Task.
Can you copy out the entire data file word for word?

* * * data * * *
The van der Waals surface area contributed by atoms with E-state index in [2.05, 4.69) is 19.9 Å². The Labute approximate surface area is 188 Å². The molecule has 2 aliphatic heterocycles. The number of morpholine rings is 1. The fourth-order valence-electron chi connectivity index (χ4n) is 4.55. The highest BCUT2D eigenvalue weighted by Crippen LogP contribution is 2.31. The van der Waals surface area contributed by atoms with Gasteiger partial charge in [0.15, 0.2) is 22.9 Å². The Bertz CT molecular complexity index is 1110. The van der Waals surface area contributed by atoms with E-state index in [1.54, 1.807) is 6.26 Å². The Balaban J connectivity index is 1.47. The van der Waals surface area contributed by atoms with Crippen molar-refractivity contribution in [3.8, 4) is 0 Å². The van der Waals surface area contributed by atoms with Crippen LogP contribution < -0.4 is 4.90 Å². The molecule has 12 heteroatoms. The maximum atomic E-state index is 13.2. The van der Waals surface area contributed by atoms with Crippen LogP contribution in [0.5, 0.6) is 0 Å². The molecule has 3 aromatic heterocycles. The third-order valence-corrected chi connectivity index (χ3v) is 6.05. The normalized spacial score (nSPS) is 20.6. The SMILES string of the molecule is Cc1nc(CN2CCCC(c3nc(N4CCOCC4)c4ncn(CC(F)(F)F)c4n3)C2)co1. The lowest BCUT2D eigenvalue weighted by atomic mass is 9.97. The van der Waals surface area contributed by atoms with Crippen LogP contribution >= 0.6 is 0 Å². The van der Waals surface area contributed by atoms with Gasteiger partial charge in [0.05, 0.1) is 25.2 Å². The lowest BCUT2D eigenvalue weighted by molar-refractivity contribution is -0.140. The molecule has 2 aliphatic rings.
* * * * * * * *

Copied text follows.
The van der Waals surface area contributed by atoms with E-state index in [2.05, 4.69) is 19.9 Å². The Labute approximate surface area is 188 Å². The molecule has 2 aliphatic heterocycles. The number of morpholine rings is 1. The fourth-order valence-electron chi connectivity index (χ4n) is 4.55. The highest BCUT2D eigenvalue weighted by Crippen LogP contribution is 2.31. The van der Waals surface area contributed by atoms with Gasteiger partial charge in [0.15, 0.2) is 22.9 Å². The Bertz CT molecular complexity index is 1110. The van der Waals surface area contributed by atoms with E-state index in [1.54, 1.807) is 6.26 Å². The Balaban J connectivity index is 1.47. The van der Waals surface area contributed by atoms with Crippen molar-refractivity contribution in [3.8, 4) is 0 Å². The van der Waals surface area contributed by atoms with Crippen LogP contribution < -0.4 is 4.90 Å². The molecule has 12 heteroatoms. The maximum atomic E-state index is 13.2. The van der Waals surface area contributed by atoms with Crippen LogP contribution in [0.5, 0.6) is 0 Å². The molecule has 3 aromatic heterocycles. The third-order valence-corrected chi connectivity index (χ3v) is 6.05. The normalized spacial score (nSPS) is 20.6. The SMILES string of the molecule is Cc1nc(CN2CCCC(c3nc(N4CCOCC4)c4ncn(CC(F)(F)F)c4n3)C2)co1. The lowest BCUT2D eigenvalue weighted by atomic mass is 9.97. The van der Waals surface area contributed by atoms with Crippen LogP contribution >= 0.6 is 0 Å². The van der Waals surface area contributed by atoms with Gasteiger partial charge in [0.05, 0.1) is 25.2 Å². The lowest BCUT2D eigenvalue weighted by molar-refractivity contribution is -0.140. The molecule has 2 aliphatic rings.